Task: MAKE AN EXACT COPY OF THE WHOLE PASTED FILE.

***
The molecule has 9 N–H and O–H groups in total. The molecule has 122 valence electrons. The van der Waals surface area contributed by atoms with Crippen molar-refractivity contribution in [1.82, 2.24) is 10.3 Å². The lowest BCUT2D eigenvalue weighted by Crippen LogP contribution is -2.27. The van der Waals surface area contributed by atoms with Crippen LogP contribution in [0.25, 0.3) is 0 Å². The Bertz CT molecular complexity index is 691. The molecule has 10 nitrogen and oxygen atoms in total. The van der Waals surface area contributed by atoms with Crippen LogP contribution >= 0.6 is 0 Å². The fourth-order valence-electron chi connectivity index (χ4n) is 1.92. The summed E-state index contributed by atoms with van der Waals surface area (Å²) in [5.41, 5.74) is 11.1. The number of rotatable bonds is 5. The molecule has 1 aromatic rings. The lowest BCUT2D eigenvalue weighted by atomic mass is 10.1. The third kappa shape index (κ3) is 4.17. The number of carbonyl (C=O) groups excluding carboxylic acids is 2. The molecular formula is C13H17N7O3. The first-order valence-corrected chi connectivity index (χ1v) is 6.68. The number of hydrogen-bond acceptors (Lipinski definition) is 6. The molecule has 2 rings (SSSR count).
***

The molecule has 9 N–H and O–H groups in total. The molecule has 122 valence electrons. The van der Waals surface area contributed by atoms with Crippen molar-refractivity contribution in [1.82, 2.24) is 10.3 Å². The lowest BCUT2D eigenvalue weighted by Crippen LogP contribution is -2.27. The van der Waals surface area contributed by atoms with Crippen LogP contribution in [0.25, 0.3) is 0 Å². The Bertz CT molecular complexity index is 691. The molecule has 10 nitrogen and oxygen atoms in total. The van der Waals surface area contributed by atoms with Crippen LogP contribution >= 0.6 is 0 Å². The fourth-order valence-electron chi connectivity index (χ4n) is 1.92. The summed E-state index contributed by atoms with van der Waals surface area (Å²) in [5.41, 5.74) is 11.1. The number of rotatable bonds is 5. The molecule has 1 aromatic rings. The lowest BCUT2D eigenvalue weighted by atomic mass is 10.1. The third kappa shape index (κ3) is 4.17. The number of carbonyl (C=O) groups excluding carboxylic acids is 2. The molecular formula is C13H17N7O3. The first-order valence-corrected chi connectivity index (χ1v) is 6.68. The number of hydrogen-bond acceptors (Lipinski definition) is 6. The molecule has 2 rings (SSSR count).